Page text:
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Technology in care: A worry or an expectation?

 

It’s no secret that recruitment and retention is without a doubt a major issue currently facing Adult Social Care. There are many reasons why care homes are struggling to retain staff, arguably due to increasing demands with limited resources, combined with paperwork overload. According to a survey from the National Care Forum ‘more than 40% of care home staff leave their positions within a year of starting them’. This alarming figure highlights the pressure the industry faces; no doubt exacerbating the other day stresses.

Along with CQC’s updated KLOEs, which outline the use of technology for the benefit of residents, a recent discussion in the Caring Times emphasised the importance of developing innovative ways to engage staff and to draw a younger demographic into the sector. Carole Edmond notes that ‘Providers need to be willing to adopt new technology and use computer tablets and the like, because staff who are increasingly familiar with this technology will soon come to expect it’. While the transfer to technology might be seen as an unknown process to many working in care, it can’t be ignored that the use of technology is an expectation of modern life. Embracing it could draw a younger generation into the sector. But there is no reason it can’t simultaneously be implemented to improve working practices and ultimately the lives of residents. Younger individuals who previously spent their school days working from iPads and Laptops will be overwhelmed by the endless (almost mindless) repetitive reliance on pen and paperwork within a home. Failing to move with the times and create intelligent uses of technology is likely to be greatly influencing the decision of 40% of staff to leave their position.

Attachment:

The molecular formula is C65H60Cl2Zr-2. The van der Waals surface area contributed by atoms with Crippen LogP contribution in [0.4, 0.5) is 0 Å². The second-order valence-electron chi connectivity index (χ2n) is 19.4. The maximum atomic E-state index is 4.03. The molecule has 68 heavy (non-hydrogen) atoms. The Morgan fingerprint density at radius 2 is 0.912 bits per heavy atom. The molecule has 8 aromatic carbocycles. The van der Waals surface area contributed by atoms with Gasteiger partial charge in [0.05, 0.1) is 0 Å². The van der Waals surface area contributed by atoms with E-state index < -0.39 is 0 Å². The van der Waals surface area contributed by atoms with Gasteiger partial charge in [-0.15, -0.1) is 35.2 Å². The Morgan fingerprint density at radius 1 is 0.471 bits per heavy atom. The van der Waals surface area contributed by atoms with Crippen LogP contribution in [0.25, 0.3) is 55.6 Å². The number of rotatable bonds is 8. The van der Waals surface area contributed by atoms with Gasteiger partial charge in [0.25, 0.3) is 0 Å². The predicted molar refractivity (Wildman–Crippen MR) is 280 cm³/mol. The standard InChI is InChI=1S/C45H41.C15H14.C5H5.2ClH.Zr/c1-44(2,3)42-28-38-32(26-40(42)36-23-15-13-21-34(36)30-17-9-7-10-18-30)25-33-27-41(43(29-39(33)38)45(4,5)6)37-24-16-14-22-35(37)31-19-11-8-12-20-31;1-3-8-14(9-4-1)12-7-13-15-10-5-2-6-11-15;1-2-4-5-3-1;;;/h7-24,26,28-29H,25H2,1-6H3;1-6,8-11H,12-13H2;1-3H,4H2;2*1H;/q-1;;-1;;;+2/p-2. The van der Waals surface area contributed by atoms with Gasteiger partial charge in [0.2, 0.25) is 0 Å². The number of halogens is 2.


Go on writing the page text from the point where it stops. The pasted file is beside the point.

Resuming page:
It is not just millennials though who are proving comfortable with technology; the Office for National Statistics demonstrates 78% of 65-74-year olds used the internet recently when asked. We are beginning to see more and more residents entering care homes expecting and wanting to Skype family members or use their mobiles. Should we be concerned about our staff abilities of using technology when it is likely that our residents are internet users themselves? What happens when ‘Generation Netflix’ start needing care homes?

 

Office for National Statistics 2017

Furthermore, One Stop Social recently highlighted that only 16% of care workers are male. Given that only 7.8% of men have never used the internet, could technology also be the key to changing perceptions and increasing recruitment into the sector?

The men are not alone though in their experience of the internet, recent internet use among women over 75 has trebled since 2011, while overall use for the over 75’s has doubled (37% of whom are on Facebook!). Undoubtedly, these 37% of active Facebook users will lose the ability to socialise with family and friends on the platform should their new care home lack internet access.

‘Going digital’ can feel like a huge headache for care providers, when really Internet and technology usage is an easily transferable skill between platforms. Do you shop online? Then you can probably understand different interfaces. Do you have apps on your smartphone? Then you’ll most likely understand how to interact with a tablet. Often efficient implementation and adoption comes down to making sure you make the time to take away the panic or fear of the new technology being introduced. When considering becoming a digital care provider, the transition for staff may be much easier than you think. In fact, many may be wondering why you haven’t already!

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Communication in Care

There have been a few thought pieces recently looking into communication in the care sector. There was one in particular that caught my eye from Bhavna Keane-Rao in the Caring Times on the importance of effective communication within the staff team. Within it she highlighted qualitive information such as staff observation “gives a much more rounded picture of a resident’s current condition”. Of course, as many of us know, staff handovers are often rushed and lacking this context from staff, leading to inconsistent and poorly-informed communications. Our experience in Residential Care Homes found these very same age old problems, issues that we wanted to address within MiCarePlan’s functionalities. Read more